The Danger of Chlamydia Symptoms - Could you have Chlamydia? Sometimes it's easy to know if you might have a disease, but in the case of Chlamydia, it can be tough to tell without getting screened. More than a million men and women are diagnosed with this STD every year in the US. Since the disease is so common, the CDC recommends that sexually active women with new partners get tested for it every year. Men can get Chlamydia too, though, and even though the disease carries less risk for them, they do risk passing it on to their female partners.
Anyone who has any kind of intimate genital contact with another person can get Chlamydia since Chlamydia can pass through vaginal, oral, or anal sex. Chlamydia can infect the penis, vagina, cervix, urethra, mouth, throat, or rectum. Chlamydia is known as the "silent" STD because it often has no symptoms at all. Many of its carriers don't even know they have the disease and pass it on unwittingly to others since they haven't been screened before or after taking on a new sexual partner.
If you do have symptoms of Chlamydia you are most likely to experience a burning sensation when you urinate or discharge from your vagina or penis. While these are the most common symptoms of Chlamydia, they are not the only ones. Some men will experience swelling and pain in the testicles, though this is an uncommon symptom. Some women will experience abdominal or lower back pain, fever, nausea, painful intercourse, or bleeding in between menstrual periods. Pain, discharge or bleeding in the rectum may also indicate Chlamydia, even if you haven't had anal sex, since Chlamydia may spread.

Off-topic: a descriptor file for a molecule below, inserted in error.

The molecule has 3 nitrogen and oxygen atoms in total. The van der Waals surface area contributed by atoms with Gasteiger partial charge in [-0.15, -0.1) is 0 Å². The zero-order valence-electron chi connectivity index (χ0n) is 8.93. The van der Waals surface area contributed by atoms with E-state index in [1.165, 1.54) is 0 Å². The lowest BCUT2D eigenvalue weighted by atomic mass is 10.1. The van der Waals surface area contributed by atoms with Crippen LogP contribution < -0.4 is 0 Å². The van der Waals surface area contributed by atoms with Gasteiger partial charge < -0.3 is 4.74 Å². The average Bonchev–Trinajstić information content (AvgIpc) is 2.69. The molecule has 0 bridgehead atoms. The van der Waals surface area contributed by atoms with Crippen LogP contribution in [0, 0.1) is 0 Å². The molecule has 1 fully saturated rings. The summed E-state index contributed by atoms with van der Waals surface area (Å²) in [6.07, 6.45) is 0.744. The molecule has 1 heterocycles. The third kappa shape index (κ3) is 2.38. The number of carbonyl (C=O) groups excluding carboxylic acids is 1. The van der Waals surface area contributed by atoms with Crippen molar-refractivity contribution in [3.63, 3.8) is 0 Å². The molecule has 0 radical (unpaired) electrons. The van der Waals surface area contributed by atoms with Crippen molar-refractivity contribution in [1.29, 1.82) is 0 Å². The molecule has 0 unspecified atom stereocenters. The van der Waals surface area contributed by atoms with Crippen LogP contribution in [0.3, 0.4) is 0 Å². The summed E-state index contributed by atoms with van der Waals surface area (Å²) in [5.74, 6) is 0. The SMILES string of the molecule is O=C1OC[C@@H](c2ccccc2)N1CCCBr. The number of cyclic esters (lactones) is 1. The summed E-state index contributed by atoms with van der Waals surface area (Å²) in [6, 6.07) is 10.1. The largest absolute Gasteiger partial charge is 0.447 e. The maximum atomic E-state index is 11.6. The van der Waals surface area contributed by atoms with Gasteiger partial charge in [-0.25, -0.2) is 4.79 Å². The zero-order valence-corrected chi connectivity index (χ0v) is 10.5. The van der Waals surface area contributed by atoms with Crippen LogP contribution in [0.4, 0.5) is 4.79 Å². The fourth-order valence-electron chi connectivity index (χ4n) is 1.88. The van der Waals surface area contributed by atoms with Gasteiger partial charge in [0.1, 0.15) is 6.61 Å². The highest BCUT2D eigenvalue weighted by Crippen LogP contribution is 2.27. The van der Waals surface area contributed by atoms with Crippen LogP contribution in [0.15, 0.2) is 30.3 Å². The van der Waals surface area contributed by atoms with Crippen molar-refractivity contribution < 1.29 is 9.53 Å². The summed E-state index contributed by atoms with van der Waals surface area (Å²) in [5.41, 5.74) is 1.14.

If Chlamydia goes untreated, women face serious complications. A pregnant woman can pass Chlamydia onto her baby (symptoms in the baby commonly include pinkeye or pneumonia). It's also possible for a woman to become infertile through the complication of developing pelvic inflammatory disease (PID). PID occurs in 1 out of every 10-15 women who have untreated Chlamydia. Just because you don't have symptoms doesn't mean that your Chlamydia won't cause PID. With PID you're also at risk for chronic pelvic pain and ectopic pregnancy. Ectopic pregnancies are fatal to fetuses and can be fatal to mothers.
The good news is that Chlamydia is easy to diagnose using a simple lab test.
Usually, a urine test is enough to find Chlamydia, though sometimes a sample needs to be collected from a patient's penis or cervix. Furthermore, Chlamydia is easy to treat and cure permanently. It can be scary wondering if you might have an STD, but if you suspect you might have Chlamydia, you should be able to get rid of it with a quick round of antibiotics should the test come up positive. Chlamydia is common, but it doesn't need to be. By curing Chlamydia quickly you can avert the development of unpleasant symptoms and dangerous complications. There is no reason to live with Chlamydia or to risk passing it on to your sexual partner(s).